Nevertheless, discussion of the article was fairly critical. Katherine Bode asked whether such “standpoint”-oriented critiques actually manage to bring us to an analysis of the structural injustices of data practices; do they, rather, remain bound to the individualist, ethical framework that D’Ignazio and Klein warn against? In a similar vein, Matthew Stone expressed disappointment with critiques of individual datasets, which miss an opportunity to identify the broader practices of machine learning which depend on producing these very datasets. Baden Pailthorpe, quoting the succinct line from Data Feminism—“Who makes maps and who gets mapped?”—wondered what happens when the people and institutions asking “who makes the maps?” (Google employees) are, in fact, those who make the maps (Google employees). Does—and here I am riffing on his question—that very paradox reveal how questions of “who” and “for whom,” while useful, may nevertheless be an insufficient basis for a structural, self-reflexive framework of data justice?
To put this more broadly, the discussion of these two readings persistently pointed to deep and seemingly unresolved tensions within the critical frameworks surrounding AI. Data ethics or data justice? Bias in datasets, or oppression in data practice? Is “inequality” in data science a quantifiable fact of dirty data riddled with unequal distributions, or a qualitative fact to do with the social relations behind data’s production? Should we recover and emphasize the individual subject positions of data work, or ought we to zoom out onto the larger industry imperatives and systemic forces which position them?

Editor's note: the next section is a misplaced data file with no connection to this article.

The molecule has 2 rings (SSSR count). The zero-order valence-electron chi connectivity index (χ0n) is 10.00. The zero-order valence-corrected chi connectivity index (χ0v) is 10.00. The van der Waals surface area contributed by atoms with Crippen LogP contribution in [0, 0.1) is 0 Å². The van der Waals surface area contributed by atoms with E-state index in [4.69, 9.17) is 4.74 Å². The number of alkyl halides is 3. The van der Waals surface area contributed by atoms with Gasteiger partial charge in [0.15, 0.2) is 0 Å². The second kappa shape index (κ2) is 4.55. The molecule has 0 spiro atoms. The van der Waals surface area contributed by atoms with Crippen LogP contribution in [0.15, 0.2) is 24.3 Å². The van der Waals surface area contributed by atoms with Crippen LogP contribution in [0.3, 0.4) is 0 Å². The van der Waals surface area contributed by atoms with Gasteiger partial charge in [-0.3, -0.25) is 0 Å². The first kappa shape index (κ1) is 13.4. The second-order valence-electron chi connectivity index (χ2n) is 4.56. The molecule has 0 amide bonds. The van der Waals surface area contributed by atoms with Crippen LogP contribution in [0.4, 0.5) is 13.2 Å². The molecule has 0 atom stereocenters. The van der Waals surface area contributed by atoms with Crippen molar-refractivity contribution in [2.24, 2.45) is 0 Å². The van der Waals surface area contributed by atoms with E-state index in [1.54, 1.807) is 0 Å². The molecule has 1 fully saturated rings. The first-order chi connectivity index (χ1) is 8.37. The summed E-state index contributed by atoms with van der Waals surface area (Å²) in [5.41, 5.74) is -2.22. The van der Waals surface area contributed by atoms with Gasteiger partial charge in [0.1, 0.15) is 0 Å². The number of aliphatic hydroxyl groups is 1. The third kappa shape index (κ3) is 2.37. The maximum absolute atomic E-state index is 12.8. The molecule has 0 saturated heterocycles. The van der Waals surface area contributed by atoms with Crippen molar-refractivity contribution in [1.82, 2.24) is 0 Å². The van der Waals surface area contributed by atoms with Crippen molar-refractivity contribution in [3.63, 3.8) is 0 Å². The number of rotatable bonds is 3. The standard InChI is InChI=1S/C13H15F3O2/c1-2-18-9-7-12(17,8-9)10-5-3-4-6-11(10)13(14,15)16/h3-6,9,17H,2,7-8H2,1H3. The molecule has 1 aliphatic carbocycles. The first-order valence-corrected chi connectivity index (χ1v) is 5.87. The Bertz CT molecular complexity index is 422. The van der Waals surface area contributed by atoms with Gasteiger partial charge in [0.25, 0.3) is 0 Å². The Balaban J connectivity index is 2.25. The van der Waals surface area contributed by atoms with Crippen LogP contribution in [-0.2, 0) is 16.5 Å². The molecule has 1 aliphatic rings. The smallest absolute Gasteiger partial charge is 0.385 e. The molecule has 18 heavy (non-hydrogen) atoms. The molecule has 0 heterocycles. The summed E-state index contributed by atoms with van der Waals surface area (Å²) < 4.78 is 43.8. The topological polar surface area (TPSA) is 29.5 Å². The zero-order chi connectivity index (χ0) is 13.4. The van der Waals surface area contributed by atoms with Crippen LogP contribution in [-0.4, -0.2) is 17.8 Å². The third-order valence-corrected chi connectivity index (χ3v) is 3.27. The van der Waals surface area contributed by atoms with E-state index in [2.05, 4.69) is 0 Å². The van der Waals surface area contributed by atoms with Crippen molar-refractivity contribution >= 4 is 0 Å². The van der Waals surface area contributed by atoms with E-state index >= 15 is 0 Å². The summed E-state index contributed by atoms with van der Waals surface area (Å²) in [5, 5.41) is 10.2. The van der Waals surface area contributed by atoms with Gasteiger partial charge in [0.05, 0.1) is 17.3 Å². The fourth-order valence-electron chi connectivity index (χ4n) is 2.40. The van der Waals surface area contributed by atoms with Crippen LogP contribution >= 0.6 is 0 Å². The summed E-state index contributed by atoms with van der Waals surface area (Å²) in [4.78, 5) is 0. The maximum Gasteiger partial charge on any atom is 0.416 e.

If I have deliberately overstated these bifurcations, it is because these questions feel unresolved and sometimes confused in AI debates. Even as adamantly structuralist a study as Data Feminism occasionally leans toward the alternate pole of explanation. The problem is partly the difficulty of analyzing data injustice through a pervasive language of “bias” and “imbalance” that explains these phenomena as the proliferation of certain ‘perspectives’ over others. For example,
The problems of gender and racial bias in our information systems are complex, but some of their key causes are plain as day: the data that shape them, and the models designed to put those data to use, are created by small groups of people and then scaled up to users around the globe. But those small groups are not at all representative of the globe as a whole, nor even of a single city in the United States. When data teams are primarily composed of people from dominant groups, those perspectives come to exert outsized influence on the decisions being made—to the exclusion of other identities and perspectives. This is not usually intentional; it comes from the ignorance of being on top. We describe this deficiency as a privilege hazard (D’Ignazio and Klein 28).
These statements from the first chapter of Data Feminism are true and important. But as a theory of structural inequality, they are probably insufficient to explain the mechanisms reproducing the inequality they describe. Important though it is to acknowledge, document, and criticize such material realities, we should not mistake phenomena such as “privilege hazard” for the mechanisms of their own production.